Oculomotor behaviour in vertebrates and invertebrates

Michael F. Land

in The Oxford Handbook of Eye Movements

Published in print August 2011 | ISBN: 9780199539789
Published online November 2012 | | DOI:

Series: Oxford Library of Psychology

 Oculomotor behaviour in vertebrates and invertebrates

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  • Cognitive Psychology
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Humans use a ‘saccade and fixate’ strategy when viewing the world, with information gathered during stabilized fixations, and saccades used to shift gaze direction as rapidly as possible. This strategy is shared by nearly all vertebrates, whether or not their eyes possess foveas. Remarkably, the same combination is found in many invertebrates with eyes that resolve well. Cephalopod molluscs, decapod crustaceans, and most insects stabilize their eyes, head, or body against rotation while in motion, and also make fast gaze-shifting saccades. Praying mantids, like primates, are also capable of smooth tracking. Other invertebrates have eyes in which the retina is a long narrow strip, and these make scanning movements at right angles to the strip. These include heteropod sea-snails, certain copepods, jumping spiders, mantis shrimps, and some water beetle larvae. Scanning speeds are always just slow enough for resolution not to be compromised.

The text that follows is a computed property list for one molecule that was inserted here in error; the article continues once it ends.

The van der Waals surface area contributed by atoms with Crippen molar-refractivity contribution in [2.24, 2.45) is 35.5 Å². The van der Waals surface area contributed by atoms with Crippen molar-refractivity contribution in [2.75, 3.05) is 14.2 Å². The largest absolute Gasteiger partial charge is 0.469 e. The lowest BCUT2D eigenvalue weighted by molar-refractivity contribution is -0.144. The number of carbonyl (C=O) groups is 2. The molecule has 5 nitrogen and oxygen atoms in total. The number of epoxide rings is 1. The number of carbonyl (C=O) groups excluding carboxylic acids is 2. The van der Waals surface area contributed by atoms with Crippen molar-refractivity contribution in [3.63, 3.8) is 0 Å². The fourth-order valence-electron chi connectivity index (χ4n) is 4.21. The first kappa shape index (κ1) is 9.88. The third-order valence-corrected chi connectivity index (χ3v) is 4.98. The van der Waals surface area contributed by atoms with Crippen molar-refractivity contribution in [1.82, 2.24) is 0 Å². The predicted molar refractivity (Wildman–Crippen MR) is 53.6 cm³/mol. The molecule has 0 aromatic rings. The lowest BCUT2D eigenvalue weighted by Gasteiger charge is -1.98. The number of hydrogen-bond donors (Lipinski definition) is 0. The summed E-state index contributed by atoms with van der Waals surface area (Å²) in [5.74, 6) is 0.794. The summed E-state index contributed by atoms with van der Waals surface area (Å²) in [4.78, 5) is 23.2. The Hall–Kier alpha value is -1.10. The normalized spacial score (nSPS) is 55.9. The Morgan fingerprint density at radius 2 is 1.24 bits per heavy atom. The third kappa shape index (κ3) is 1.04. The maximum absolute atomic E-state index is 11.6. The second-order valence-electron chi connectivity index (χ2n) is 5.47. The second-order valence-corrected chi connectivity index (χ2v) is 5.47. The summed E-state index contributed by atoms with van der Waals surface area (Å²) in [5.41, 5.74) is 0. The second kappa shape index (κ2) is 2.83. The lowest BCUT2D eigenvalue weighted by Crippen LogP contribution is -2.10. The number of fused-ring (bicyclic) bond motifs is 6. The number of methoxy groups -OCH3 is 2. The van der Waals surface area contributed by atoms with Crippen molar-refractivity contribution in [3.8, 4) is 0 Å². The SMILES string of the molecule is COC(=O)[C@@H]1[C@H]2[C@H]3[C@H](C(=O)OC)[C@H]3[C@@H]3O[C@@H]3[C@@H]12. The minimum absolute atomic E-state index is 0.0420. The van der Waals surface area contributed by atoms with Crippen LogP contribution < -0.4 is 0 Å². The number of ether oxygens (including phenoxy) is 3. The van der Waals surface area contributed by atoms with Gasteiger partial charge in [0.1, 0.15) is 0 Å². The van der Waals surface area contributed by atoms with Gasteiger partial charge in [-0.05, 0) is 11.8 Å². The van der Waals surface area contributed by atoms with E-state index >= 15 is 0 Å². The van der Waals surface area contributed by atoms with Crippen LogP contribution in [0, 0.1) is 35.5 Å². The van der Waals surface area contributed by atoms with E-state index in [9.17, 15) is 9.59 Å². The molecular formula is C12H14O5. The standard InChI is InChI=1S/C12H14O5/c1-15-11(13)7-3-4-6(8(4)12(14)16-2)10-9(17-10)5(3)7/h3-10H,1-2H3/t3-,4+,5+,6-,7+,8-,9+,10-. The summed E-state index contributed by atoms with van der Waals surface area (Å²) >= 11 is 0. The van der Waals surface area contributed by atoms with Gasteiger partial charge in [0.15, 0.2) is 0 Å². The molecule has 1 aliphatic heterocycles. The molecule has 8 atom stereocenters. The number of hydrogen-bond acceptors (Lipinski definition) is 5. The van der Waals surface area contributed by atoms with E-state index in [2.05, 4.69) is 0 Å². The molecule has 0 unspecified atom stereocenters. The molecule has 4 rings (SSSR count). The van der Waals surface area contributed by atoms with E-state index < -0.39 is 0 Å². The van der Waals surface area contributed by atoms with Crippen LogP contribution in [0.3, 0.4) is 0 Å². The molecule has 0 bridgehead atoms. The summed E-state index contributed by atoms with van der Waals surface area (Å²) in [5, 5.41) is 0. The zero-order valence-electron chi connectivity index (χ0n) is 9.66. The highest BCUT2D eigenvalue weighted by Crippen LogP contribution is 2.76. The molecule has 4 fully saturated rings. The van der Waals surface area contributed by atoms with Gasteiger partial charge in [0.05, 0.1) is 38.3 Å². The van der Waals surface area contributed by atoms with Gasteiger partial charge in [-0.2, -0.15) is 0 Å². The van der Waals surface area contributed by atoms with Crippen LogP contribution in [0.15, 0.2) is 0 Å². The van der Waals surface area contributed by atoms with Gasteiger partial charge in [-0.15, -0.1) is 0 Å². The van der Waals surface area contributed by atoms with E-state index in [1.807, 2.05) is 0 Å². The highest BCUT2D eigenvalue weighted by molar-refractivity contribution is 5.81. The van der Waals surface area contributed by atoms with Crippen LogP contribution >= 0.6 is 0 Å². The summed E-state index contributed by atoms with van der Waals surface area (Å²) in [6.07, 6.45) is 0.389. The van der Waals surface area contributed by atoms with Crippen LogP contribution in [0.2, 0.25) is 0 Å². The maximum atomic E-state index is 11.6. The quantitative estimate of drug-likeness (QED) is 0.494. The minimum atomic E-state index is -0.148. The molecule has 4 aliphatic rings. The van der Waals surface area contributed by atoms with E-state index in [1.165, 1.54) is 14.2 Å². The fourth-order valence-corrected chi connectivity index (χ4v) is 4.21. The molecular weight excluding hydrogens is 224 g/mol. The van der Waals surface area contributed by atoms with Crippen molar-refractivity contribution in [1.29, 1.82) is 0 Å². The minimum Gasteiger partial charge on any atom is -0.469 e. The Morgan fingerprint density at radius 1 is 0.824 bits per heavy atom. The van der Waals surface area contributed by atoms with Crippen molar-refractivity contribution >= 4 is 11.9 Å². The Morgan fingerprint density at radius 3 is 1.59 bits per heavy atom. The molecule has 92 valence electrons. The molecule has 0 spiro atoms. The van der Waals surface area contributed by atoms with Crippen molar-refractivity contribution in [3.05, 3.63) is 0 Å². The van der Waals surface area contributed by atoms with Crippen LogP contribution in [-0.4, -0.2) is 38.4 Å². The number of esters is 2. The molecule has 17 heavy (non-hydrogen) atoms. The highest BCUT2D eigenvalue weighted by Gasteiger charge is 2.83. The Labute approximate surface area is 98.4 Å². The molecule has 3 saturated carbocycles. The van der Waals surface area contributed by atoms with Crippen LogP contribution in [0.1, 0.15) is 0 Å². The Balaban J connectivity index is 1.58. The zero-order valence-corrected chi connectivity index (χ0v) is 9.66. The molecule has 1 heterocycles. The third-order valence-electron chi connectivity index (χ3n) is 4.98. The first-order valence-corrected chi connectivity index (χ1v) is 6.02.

Keywords: human eye movement; saccade and fixate strategy; oculomotor behaviours; vertebrate; gaze movements

Article.  6901 words. 

Subjects: Psychology ; Cognitive Psychology ; Cognitive Neuroscience

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